9th May 2019

Over the past couple of months, the Collections team at Abbotsford has been preparing to take part in Art UK’s Sculpture Project. This is a National project working to photograph and digitise sculpture in public collections in order to make it more accessible to the public. This follows Art UK’s previous Your Paintings project which focussed entirely on oil paintings. You can enjoy the fruits of the project here at Abbotsford over on the Art UK website.

After meeting with our regional co-ordinator, Rhona, Kirsty and I came up with a list of potential candidates from our object collection. Very quickly we found ourselves questioning the situation for all of our carvings and casts built in to the fabric of Abbotsford! Due to the wonderfully eclectic nature of Scott’s museum collection and the way in which he often inset salvaged sculpture into his buildings and structures, our initial list contained everything from plaster casts of skulls to sections of the bed posts from Mary Queen of Scot’s House in Jedburgh! Rhona’s job was a tricky one as she had to whittle down the contenders to the sculptures that fitted Art UK’s criteria for the project. Her final decisions were made even harder given the fascinating stories linked to all of our objects! With her help, we reached a compromise where certain items were removed from the list and others were used as demonstrative of a wider body of material, particularly with regards to our interior and exterior decoration.

The wide variety of sculptures and casts made the choice difficult

Finally the first day of photography came and armed with a list detailing an ambitious number of sculptures to try and photograph, we met with Rhona and Matt our photographer for the day.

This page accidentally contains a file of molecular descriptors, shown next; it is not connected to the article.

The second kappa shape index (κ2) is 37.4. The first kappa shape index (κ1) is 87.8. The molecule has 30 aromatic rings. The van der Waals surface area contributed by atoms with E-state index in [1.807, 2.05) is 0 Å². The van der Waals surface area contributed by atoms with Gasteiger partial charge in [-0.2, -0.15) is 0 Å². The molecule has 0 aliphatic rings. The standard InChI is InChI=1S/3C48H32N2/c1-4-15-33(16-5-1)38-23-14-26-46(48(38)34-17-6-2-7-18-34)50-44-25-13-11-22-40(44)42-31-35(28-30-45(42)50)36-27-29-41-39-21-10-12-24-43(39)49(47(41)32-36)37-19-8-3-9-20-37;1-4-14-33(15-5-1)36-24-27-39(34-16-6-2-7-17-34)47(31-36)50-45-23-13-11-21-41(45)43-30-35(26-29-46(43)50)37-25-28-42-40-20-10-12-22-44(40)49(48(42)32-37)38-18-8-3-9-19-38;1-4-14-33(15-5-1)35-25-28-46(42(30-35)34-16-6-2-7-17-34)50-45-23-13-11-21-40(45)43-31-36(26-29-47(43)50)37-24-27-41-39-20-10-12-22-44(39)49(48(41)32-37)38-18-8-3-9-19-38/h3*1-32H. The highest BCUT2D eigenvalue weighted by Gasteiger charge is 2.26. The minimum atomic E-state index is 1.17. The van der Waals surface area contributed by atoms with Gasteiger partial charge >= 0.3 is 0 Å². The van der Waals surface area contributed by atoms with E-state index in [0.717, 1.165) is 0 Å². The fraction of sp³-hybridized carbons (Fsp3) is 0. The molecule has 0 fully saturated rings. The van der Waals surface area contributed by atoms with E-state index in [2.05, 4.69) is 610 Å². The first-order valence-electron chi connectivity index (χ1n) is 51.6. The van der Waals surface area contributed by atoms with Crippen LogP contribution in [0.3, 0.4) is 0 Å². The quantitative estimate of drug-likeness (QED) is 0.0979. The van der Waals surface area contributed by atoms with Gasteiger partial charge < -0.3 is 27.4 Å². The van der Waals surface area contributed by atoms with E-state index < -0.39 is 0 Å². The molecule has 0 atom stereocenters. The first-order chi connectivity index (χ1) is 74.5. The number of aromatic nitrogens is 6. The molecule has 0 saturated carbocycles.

We started off in the Historic House where the intricacies of Scott’s home soon made work difficult. Matt battled on in challenging conditions, up ladders and squashed into awkward spaces photographing sculptures in situ. Due to their size, height from the ground, weight or the very fact that they were set into the fabric of the building, these items had to be photographed in situ. This was much easier for us to do over the winter when we are closed to the public for conservation cleaning.

Matt and Rhona capturing Sir Walter's best side

Although we made great progress in the morning, in the afternoon we moved to our “studio” set up and things moved up a gear. We had been able to move a large number of items into our board room which became our studio for the afternoon, with the help of a large sheet of white paper which formed a cleaver neutral backdrop. Rhona and I spent the afternoon moving large and often heavy sculptures around, changing their position so that Matt could capture a 360 degree image.

Amazingly we photographed all the sculptures on our list for the day, although everyone was quite tired after the heavy lifting involved!

With sculptures built into the very fabric of Abbotsford, photgraphing them is no easy feat

Our second day of photography, which mainly involved our outdoor sculpture, came at the beginning of April on the only sunny day of an otherwise wintery week! Rhona and Matt spent the day outdoors, photographing selected sculptures in our gardens and grounds. These ranged from characters in Scott’s books such as Edie Ochiltree, to carved stone heads of people who worked on the estate in Scott’s day such as Tom Purdie. Despite the hard work getting professional photographs of all of our sculpture, there was still time for an ice cream!

We have really enjoyed taking part in the project so far and are looking forward to sharing our sculptures with the general public through Art UK’s online catalogue. We are also involved with the educational projects that Art UK are running in conjunction with the sculpture project. This will involve taking one of our sculptures out into the community which will be very exciting – more to come on that as it happens!

Eve Sladdin

Collections and Engagement Assistant